Get Everyone to Turn the Cameras On
Productive meetings work well when the attendees can see each other and share ideas. It’s more complicated when you hold remote meetings because people can often feel a bit lost.
Both you and your team should always have your cameras on so the meeting feels more natural. It’s also good for promoting equality in the workplace.
Prepare & Send an Agenda
Your agenda should contain the same elements as in-person agendas, but you should make sure that your team has clear instructions on accessing the meeting platform.
Agree on a Structure
It’s vital that you agree on a structure, especially with remote meetings. Remember, while each person will have their camera on, it doesn’t mean they’ll be able to see every meeting participant.
If you want to make it through each agenda item, it’s best to ask everyone to hold their comments until they’re asked to contribute. That way, you can avoid having a bad meeting and allow quieter participants to speak.
It’s always a good idea to agree on a format before you begin – e.g. brainstorming sessions or status update meetings. You should also ask one person to take meeting notes and make sure each participant receives a copy to complete their follow up tasks.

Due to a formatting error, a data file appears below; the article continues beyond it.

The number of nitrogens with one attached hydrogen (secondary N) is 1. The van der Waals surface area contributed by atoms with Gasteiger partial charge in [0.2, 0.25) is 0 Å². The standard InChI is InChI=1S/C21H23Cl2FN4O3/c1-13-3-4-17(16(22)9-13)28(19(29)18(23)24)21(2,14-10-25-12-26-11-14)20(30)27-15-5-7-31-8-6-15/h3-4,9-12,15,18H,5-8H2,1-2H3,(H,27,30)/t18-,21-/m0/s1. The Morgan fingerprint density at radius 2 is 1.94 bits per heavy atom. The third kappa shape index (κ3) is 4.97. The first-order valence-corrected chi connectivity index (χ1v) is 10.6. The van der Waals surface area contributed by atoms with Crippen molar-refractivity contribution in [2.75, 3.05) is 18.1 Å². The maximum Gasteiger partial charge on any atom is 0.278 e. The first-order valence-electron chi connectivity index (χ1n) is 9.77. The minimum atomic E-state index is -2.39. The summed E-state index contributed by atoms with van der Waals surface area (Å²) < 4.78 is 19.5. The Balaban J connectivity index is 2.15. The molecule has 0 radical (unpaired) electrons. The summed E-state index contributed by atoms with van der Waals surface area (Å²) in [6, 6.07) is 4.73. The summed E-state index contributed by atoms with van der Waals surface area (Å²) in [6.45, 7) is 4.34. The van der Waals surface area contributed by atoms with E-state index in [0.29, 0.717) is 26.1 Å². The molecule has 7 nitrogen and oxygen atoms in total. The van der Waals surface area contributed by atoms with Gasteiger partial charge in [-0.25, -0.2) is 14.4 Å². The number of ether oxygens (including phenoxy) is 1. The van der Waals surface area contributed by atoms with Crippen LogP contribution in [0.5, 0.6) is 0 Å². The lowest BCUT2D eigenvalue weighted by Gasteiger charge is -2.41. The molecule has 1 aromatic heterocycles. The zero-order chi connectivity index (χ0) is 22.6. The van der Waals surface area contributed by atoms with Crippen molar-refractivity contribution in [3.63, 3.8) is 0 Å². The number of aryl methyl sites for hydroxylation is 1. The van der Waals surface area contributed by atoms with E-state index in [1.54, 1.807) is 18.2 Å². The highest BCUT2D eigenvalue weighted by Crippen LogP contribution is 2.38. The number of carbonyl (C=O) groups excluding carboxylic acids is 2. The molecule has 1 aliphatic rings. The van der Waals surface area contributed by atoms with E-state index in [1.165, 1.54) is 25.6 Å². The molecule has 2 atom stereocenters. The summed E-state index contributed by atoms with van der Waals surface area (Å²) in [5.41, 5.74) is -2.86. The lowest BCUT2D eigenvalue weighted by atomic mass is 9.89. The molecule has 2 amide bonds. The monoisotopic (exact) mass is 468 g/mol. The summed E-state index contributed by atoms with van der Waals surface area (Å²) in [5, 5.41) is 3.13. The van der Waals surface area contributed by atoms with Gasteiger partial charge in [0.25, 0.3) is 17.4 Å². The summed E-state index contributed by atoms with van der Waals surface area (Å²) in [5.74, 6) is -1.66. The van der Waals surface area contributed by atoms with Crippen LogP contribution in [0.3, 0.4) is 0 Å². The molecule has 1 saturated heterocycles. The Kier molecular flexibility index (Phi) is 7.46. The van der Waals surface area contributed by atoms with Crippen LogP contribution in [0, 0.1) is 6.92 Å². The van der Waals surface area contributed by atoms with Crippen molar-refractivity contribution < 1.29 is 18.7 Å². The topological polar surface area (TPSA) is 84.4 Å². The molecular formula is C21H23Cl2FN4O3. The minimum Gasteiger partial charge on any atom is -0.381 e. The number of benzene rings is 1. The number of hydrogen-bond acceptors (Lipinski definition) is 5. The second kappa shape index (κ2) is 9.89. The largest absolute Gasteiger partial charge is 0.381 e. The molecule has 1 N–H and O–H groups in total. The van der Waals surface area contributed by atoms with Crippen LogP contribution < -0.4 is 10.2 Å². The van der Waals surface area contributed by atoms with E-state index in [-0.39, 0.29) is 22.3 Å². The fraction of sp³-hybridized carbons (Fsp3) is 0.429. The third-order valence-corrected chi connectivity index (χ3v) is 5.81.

Create an Engaging Experience
A single meeting can feel like a chore, especially when it’s a monotonous experience that fails to engage your participants. It’s your job to engage them during the staff meeting and make sure each member contributes.
The biggest challenge for any leader or project manager is learning how to keep their meetings engaging. Nobody walks into a meeting thinking that it will be a fun-filled experience, but you can take the steps we mentioned above to make yours more fun and move through the agenda items simultaneously.
Consider each team member and offer alternatives such as changing location or avoiding having too many meetings by implementing field management software that provides general updates on productivity and inventory.
Whether you’re a large company or holding one-on-one meetings, we’re confident that after this post, you’ll be able to host a successful team meeting, where each participant remains engaged, alert and leaves the room thinking, ‘actually..that was quite fun.’ Good luck, and if you’d like more valuable tips hot from the press straight to your inbox, please find us on Facebook!